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Classical - Released January 4, 2011 | Chandos

Hi-Res Booklet Distinctions Hi-Res Audio
A revival of the works of Gabriel Pierné has been spearheaded by a handful of dedicated labels that champion unjustly neglected classics, and Chandos has joined them with this fine recording by Juanjo Mena and the BBC Philharmonic of the Piano Concerto in C minor, the two suites of incidental music from Ramuntcho, and two shorter pieces. Pierné's career extended from the late Romantic era to the early modern, a period spanning roughly 50 years between the belle epoque in France and World War II, so there is a fairly wide range of influences. His early works share features with those of his teachers, César Franck and Jules Massenet, and his later style leans more to his contemporaries, Gabriel Fauré and Claude Debussy; overall, however, his oeuvre is perhaps closest to the music of Camille Saint-Saëns. Whether in the grand form of his Piano Concerto (which was modeled on Saint-Saëns' Piano Concerto No. 2 in G minor), the neo-Classical wit of the Divertissements sur un thème pastoral, or in the other picturesque pieces on this album, Pierné's charming melodies, pristine colors, and vivacious rhythms are often arresting and always memorable. Pianist Jean-Efflam Bavouzet delivers a robust performance of the concerto that is exciting in the fast sections, but luxuriant in more reflective passages, and the orchestra offers a wonderful palette of sonorities in the accompaniment. Chandos' reproduction is excellent, offering vivid sonorities, spacious acoustics, and vibrant presence in all of the selections. © TiVo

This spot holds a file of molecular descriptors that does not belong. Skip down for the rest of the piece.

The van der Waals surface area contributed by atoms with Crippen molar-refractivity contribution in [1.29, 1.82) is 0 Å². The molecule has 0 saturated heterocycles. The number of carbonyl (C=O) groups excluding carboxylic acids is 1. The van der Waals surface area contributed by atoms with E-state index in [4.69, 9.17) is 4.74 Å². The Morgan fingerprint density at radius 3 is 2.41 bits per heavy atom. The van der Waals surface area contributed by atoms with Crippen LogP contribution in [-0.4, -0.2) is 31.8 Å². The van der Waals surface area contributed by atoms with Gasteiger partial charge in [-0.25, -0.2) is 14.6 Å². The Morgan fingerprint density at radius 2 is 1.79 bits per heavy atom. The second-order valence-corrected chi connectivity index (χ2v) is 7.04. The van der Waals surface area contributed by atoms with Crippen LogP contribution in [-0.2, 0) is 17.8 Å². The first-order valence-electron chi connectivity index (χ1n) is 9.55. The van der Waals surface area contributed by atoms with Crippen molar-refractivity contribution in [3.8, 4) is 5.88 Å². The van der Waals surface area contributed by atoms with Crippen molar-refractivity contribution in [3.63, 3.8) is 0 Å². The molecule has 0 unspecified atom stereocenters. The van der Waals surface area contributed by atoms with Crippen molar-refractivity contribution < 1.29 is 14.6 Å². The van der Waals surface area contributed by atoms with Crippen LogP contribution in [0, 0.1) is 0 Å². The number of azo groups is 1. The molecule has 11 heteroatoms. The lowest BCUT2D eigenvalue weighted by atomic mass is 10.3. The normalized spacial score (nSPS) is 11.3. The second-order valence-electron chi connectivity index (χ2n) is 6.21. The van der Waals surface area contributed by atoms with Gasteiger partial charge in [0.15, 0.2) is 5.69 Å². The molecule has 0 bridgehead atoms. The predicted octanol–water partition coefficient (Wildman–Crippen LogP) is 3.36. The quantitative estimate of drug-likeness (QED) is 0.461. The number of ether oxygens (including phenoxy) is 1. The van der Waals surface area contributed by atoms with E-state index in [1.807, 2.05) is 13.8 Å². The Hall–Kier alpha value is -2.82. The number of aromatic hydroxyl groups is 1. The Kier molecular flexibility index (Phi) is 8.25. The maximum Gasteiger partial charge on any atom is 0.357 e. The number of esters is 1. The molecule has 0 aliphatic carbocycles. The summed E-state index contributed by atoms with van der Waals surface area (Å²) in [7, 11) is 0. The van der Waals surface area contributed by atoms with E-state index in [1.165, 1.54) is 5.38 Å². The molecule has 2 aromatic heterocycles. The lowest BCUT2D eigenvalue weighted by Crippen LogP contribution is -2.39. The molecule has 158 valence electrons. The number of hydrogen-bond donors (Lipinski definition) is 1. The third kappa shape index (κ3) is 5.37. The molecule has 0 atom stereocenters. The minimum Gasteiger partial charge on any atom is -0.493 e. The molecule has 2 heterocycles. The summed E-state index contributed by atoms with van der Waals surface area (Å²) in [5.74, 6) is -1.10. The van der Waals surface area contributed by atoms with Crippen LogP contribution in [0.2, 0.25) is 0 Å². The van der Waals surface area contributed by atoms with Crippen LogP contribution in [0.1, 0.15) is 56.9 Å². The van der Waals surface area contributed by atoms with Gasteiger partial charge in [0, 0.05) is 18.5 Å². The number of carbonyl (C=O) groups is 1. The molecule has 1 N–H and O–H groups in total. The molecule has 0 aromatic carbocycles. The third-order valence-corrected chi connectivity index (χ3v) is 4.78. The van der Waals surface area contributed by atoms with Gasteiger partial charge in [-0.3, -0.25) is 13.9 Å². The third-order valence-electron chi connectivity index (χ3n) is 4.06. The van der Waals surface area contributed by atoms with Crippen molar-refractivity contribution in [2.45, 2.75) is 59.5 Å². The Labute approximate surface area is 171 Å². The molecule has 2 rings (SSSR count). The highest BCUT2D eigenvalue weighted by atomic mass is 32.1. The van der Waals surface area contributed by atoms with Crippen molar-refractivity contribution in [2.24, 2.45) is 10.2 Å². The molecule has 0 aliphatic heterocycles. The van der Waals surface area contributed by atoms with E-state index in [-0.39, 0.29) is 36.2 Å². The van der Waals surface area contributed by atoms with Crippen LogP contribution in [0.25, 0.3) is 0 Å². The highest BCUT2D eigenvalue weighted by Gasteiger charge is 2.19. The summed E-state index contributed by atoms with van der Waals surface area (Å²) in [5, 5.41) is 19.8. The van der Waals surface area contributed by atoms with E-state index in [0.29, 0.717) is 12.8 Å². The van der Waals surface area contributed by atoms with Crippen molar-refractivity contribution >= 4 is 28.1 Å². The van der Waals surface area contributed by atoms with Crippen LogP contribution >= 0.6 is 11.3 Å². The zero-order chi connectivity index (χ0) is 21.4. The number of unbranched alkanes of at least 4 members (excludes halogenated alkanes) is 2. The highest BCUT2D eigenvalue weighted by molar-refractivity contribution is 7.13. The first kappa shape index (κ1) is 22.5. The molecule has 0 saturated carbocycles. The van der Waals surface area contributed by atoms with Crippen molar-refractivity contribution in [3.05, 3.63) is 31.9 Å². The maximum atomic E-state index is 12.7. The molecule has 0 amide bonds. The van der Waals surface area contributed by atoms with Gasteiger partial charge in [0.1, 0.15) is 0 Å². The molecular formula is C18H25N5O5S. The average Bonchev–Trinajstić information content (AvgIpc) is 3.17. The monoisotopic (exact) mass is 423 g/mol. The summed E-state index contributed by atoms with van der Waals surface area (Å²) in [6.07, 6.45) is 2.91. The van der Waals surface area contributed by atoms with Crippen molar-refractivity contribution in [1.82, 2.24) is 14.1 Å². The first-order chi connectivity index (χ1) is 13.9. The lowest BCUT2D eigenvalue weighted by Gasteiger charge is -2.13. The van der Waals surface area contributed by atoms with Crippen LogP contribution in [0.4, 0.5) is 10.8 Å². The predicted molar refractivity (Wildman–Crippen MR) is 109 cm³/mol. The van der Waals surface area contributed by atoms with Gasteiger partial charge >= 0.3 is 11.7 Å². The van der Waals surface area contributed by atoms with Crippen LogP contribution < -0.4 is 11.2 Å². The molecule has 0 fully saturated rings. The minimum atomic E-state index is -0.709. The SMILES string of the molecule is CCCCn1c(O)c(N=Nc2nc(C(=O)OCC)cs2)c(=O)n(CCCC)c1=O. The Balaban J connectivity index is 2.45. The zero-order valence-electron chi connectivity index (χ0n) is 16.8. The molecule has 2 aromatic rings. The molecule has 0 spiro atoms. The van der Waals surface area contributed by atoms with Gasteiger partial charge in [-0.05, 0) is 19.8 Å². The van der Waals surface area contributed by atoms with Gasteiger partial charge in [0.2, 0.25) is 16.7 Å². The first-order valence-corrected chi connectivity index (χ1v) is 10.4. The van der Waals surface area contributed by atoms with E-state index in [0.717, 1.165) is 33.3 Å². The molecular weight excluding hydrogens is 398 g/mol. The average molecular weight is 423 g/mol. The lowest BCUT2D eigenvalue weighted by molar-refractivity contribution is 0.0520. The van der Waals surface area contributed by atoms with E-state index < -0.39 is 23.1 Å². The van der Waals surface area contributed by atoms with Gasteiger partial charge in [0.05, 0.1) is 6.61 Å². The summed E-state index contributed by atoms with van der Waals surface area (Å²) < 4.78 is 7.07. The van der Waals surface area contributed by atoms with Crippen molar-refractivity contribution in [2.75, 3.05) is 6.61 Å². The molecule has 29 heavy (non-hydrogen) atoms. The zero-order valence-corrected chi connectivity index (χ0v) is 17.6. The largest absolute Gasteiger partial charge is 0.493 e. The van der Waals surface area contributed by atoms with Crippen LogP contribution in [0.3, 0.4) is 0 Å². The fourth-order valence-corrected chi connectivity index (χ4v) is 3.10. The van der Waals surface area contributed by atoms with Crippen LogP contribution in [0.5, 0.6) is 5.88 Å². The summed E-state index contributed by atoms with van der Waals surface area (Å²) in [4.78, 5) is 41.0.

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Classical - Released September 25, 2015 | Chandos

Hi-Res Booklet Distinctions 5 de Diapason
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Classical - Released March 1, 2013 | Timpani

Booklet Distinctions Diapason d'or - 10 de Répertoire - 4F de Télérama - Cannes Classical Music Award - Joker de Crescendo - Grand Prix de l'Académie Charles Cros - 4 étoiles Classica
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Concertos - Released June 5, 2012 | BIS

Hi-Res Booklet Distinctions 5 de Diapason - 4 étoiles Classica - Exceptional Sound Recording
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Mélodies (French) - Released November 19, 2013 | Timpani

Booklet Distinctions 4 étoiles Classica
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Classical - Released March 1, 2013 | Timpani

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Opera - Released January 1, 2008 | Timpani

Booklet Distinctions 4 étoiles du Monde de la Musique - Joker de Crescendo - Diapason découverte
Pierné's chamber opera Sophie Arnould is a setting of a sweet verse play about two lovers long parted who meet again on the verge of their old age. Its pastel music matches the play's understated, bittersweet tone, but the composer rarely allows it to take lyrical flight. The text setting primarily consists of a meandering parlando. There are some lovely moments, but there's little sense of dramatic or musical direction, so the moments don't add up to a great deal. Sophie Marin-Degor makes the most of the title role and sings with sweet tone. As her former lover, Jean-Sébastien Bou for the most part sings with warmth, but occasionally seems to lack vocal control and produces some unlovely sounds. Ballet de Cour is a suite of orchestral pieces in the form of Baroque dances. In it, Pierné aims very much for the same effect as Ravel's Tombeau de Couperin -- updated versions of classic dances, a rigaudon, passepied, "Le Canarie," pavane, saltarello, menuet, and passa-mezzo. The composer isn't as audacious in his transformation of the old forms as Ravel, and the result is less compelling, but it's a charming suite nonetheless. Nicolas Chalvin leads Orchestre Philharmonique du Luxembourg in a committed performance, but the intonation in the violins' upper register is sometimes dubious. © TiVo